Prices are tumbling on new autos
A day after the government announced a tax cut on automobiles, carmakers are ratcheting up their marketing strategies - including additional price cuts - to get buyers into showrooms.
To stimulate the domestic economy, the government Monday announced a 5.9 trillion won ($5.2 billion) stimulus package that included cuts in the special consumption taxes on large home appliances, such as TVs, and vehicles for the rest of the year.
Different products have different levels of tax, but they will all be cut 1.5 percentage points.
The tax on vehicles that have an engine displacement of under 2 liters will go down to 3.5 percent, while cars with engine displacements over 2 liters will be taxed at 6.5 percent.
The lower taxes are levied on vehicles to be delivered by the end of this year and apply to local and imported vehicles.
Industry analysts say the tax cuts will likely boost domestic auto sales 7 to 8 percent.
The tax cut is expected to lower car prices between 210,000 won and 2.57 million won.
Ford Korea said prices on its models will be lowered as much as 700,000 won while Toyota Korea said the price of its Lexus will be 500,000 won to 1.9 million won cheaper. Cars from Mitsubishi Motors will be priced 500,000 won to 900,000 won less.
But some other automakers are aggressively offering further discounts to beef up sales before the year ends.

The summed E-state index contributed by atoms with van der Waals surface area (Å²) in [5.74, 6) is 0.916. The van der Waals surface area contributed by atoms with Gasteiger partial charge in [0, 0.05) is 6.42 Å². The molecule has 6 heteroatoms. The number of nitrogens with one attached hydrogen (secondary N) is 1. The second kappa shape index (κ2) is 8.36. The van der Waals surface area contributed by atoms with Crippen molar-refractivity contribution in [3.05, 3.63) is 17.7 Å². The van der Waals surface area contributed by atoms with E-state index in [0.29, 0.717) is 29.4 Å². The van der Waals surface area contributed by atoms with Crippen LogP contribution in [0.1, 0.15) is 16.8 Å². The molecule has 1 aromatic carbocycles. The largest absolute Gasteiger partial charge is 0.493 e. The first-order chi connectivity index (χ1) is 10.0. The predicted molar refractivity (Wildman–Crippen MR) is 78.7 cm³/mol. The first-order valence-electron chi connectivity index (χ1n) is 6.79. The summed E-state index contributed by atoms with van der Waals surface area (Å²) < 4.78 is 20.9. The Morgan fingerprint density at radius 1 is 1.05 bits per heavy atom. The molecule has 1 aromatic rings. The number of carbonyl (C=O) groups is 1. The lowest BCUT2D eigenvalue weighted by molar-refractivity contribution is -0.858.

Hyundai Motor Group said yesterday that the company will start offering sales incentives to customers when they purchase Hyundai Motor and Kia Motors cars.
The promotion includes a rebate for people who trade in an old car for a new one. Customers who own cars that were released before 2008 can get a subsidy depending on which car they are planning to purchase, according to the group.
The world’s fifth largest auto-making group said the special incentives range from 100,000 won to 1.5 million won, depending on the model.
As an example, a customer who buys Hyundai’s popular Sonata, a midsize sedan, will get a tax benefit of 370,000 to 550,000 won and an additional discount of 300,000 won.
The group is trying to bounce back from sluggish sales last month.
Hyundai Motor’s domestic sales slumped 29.9 percent on-year to hit 35,950 vehicles in August, whereas Kia, Hyundai’s smaller affiliate, also saw a domestic sales drop last month, with its sales falling 12.4 percent on-year to 32,078 units.
“Along with the government stimulus package, our additional promotions will contribute to boost the domestic car market,” said a spokesman for Hyundai. “A turnaround in the car industry will help the entire economy recover.”
The other three local carmakers - GM Korea, Renault Samsung Motors and Ssangyong Motor - are also reportedly considering special promotions.
However, some analysts say the three automakers have already been offering special discounts and rebates for used cars throughout this year, so an extra discount program won’t be easy for them.
The local automobile market has been stalling lately. A recent labor strike contributed to falling sales. Last month a total of 96,648 vehicles were sold both in the domestic market and abroad. This is a 21.9 percent drop from a year ago. It is also the lowest monthly sales figure since January 2009.
By Joo Kyung-don [email@example.com]
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